Thinking Coherently for Everyone

📅 Tuesday, February 14, 2012

The core idea of Maslowian Portfolio Theory explained very short and simple.

Much research has been devoted to a better understanding of financial markets. Much less studies are available about how to adapt an investment portfolio to the needs of a person.

Actually, Markovitz' mean-variance criterion (formulated in 1952) is still the dominant line of thinking. This paradigm where each investor has one investment portfolio that should cater for all investment goals, was also the base of recent legislation such as MiFID, FINRA and to some extend UCITS IV.

All those regulations use the concept that one investor has one risk profile and that volatility captures the concept “risk”. Doing so, they mostly ignore the different time horizons, importance and relevance of different investment goals. But worse, they have to rely on magical thinking and rule of thumb to match this mysterious risk profile to investments. When using a target-based approach it becomes possible to make reasonable assumptions about the different sub-portfolios and this should lead to more robust results.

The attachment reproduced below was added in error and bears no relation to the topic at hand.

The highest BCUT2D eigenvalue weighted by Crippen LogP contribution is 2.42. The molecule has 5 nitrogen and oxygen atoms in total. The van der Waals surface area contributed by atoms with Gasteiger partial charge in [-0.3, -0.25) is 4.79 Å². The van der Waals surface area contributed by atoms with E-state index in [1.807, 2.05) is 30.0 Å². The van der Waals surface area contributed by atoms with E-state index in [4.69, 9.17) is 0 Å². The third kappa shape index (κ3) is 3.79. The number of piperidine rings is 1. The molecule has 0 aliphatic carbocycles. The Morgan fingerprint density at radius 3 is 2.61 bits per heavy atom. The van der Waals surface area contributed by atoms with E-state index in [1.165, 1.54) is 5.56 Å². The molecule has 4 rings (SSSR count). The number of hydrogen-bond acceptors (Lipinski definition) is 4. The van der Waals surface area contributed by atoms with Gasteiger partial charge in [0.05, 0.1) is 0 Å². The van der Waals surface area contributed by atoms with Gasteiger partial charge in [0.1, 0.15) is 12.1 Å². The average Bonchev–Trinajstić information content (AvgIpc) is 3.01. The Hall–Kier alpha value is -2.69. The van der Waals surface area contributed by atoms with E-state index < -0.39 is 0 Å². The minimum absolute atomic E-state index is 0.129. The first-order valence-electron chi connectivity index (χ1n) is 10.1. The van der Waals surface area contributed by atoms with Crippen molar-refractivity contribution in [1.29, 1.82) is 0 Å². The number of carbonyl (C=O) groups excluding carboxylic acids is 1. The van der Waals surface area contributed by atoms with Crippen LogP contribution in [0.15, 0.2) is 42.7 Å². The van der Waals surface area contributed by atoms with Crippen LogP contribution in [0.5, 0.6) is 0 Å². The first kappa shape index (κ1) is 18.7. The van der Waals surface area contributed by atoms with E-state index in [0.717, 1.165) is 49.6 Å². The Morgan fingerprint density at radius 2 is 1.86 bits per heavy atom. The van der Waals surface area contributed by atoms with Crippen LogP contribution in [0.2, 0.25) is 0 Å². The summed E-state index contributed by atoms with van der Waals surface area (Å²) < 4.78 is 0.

This PhD puts financial investment into perspective: the investor’s perspective. The result is a new normative portfolio theory which confirms Behavioural Portfolio Theory, draws attention to the importance of asset-liability matching, and offers a natural framework for investor-adviser dialogue and mathematical portfolio optimization.

In this system investment goals, not investor psychology, drive investment advice; “risk” depends on the goal (often inflation-linked), and may be different in each sub-portfolio. Hence the ruling paradigm in which each investor has a single risk profile can be a misleading and dangerous simplification.

(Yes it took me more than 500 pages in the book with the same name)